* Smith, Adam. Lectures on Rhetoric and Belles Lettres. (Glasgow Edition) Ed. J. C. Bryce and A. S. Skinner. Indianapolis: LibertyClassics, 1985.
* Bevilacqua, Vincent M. “Adam Smith’s Lectures on Rhetoric and Belles Lettres.” Studies in Scottish Literature, 3 (July, 1966), 41-60.
* ___________. “Adam Smith and Some Philosophical Origins of Eighteenth-Century Rhetorical Theory.” Modern Language Review, 63 (July, 1968), 559-68.
* Howell, Wilbur Samuel. “Adam Smith’s Lectures on Rhetoric: An Historical Assessment.” Speech Monographs, 36 (November, 1969), 393-418.
* Purcell, William M. “A Reassessment of Adam
Smith’s Lectures on Rhetoric and Belles Lettres.” Central States Speech
Journal, 37 (Spring 1986), 45-54.
I. The Man--ADAM SMITH, 1723-1790.
II. Three Interpretations of Smith’s Lectures
A. Howell- “… earliest and most independent expression
of the new rhetoric.”
1. Smith was independent
a. Didn’t view rhetoric through the eyes of the ancients.
2. Smith’s differs from 18th Cent. French [ergo, belletristic] rhetorics (Rapin, Bouhours, Rollin) in two ways:
a. He made rhetoric the general theory of communication.
b. He borrowed from previous rhetorics what he considered valid for his own generation and added fresh insights of his own as he saw fit.
c. Therefore, it is more general and more independent. (more Scotch?)
i. … must be viewed thus if it is to achieve status as a learned discipline.
B. Bevilacqua- “… style alone is the pressing concern
1. Three leading assumptions common to mid-eighteenth-century philosophy and rhetoric :
a. Style is a verbal manifestation of the natural powers of the mind.
b. Logic and Rhetoric are related intellectual functions founded on common mental faculties.
c. Propriety of expression is an essential quality of style.
2. The relationship between “Investigation” and “Invention.”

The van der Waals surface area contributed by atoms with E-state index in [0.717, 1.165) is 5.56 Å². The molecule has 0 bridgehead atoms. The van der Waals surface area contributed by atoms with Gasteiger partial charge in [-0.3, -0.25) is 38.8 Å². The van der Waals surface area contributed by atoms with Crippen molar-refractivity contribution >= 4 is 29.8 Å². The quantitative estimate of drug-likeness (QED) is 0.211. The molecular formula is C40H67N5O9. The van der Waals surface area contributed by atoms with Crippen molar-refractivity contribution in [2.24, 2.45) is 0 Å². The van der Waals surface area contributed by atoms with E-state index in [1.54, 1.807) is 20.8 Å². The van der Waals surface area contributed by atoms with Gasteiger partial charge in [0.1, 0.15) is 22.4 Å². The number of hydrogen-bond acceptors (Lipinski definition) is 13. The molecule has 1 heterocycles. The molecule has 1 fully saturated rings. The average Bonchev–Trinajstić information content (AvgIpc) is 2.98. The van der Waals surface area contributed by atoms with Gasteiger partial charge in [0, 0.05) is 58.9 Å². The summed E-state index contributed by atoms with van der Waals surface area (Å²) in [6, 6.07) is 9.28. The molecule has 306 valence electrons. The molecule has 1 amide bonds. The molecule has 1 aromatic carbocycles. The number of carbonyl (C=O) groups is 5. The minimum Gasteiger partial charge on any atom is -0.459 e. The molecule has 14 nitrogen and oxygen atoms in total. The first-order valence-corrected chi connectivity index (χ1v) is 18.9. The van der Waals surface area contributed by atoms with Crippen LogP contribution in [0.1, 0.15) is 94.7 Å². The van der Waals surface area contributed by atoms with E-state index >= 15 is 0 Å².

a. Baconian influence.
b. Impact on rhetoric.
C. Purcell- “… a rhetorical treatise which is belletristic is different from a belletristic treatise which includes a treatment of rhetoric.”
1. Direct refutation of Howell. (Smith is classical.)
2. Not a theory of rhetoric.
a. Perhaps a perspective on rhetorical criticism. (viz. Bevilacqua)
b. Nice closing quote. (See quote #5.)
III. The Lectures
A. Thematic considerations.
1. A diagram. (Of course!)
2. Landscape of the Lectures.
B. Smith’s Method: Common Sense.
a. See quote #6.
b. The large scope of his pedagogy.
i. Grammar/History/Rhetoric/Logic/Anthropology/Aesthetics/ Belles Lettres/and Psychology.
ii. Perspective on Rhetorical criticism. (See quote #7.)
C. Smith’s Overarching Goal: English Eloquence.
D. A Thematic Outline
#2-#7 Preliminary Concerns
#8-#10 Introduces and exemplifies his method
#11-#12 Defines and amplifies his method
#13-#16 Description of Objects
#17-#19 Historical (or Narrative) Style
#22-#30 Oratorical Style
IV. Our Assessment--(An agenda proposed)
Contribution to Rhetorical Theory
Who wins the debate--Bevilacqua, Howell, or Purcell?
(1) In his recent study of Smith’s lectures on rhetoric, Vincent M. Bevilacqua, taking cognizance only of Smith’s denial of the importance of invention and arrangement in ancient rhetorical theory, argues that the denial is based upon Smith’s misunderstanding of the rhetorical works of Cicero and Quintilian; and that, “in accord with his misinterpretation, Smith proposed not a traditional theory of rhetoric, … but a stylistic-belletristic one.” “Indeed,” adds Bevilacqua, “in Smith’;s lectures style alone is the pressing concern of rhetoric and the area of greatest artistic latitude.” But the charge that Smith did not understand the ancient doctrines of invention and arrangement is destroyed by Smith’s whole discussion of judicial oratory; and, as I have shown, the assertion that style alone is in his view the pressing concern of rhetoric would hardly serve to express what he conceived the pressing concerns of rhetoric to be (413).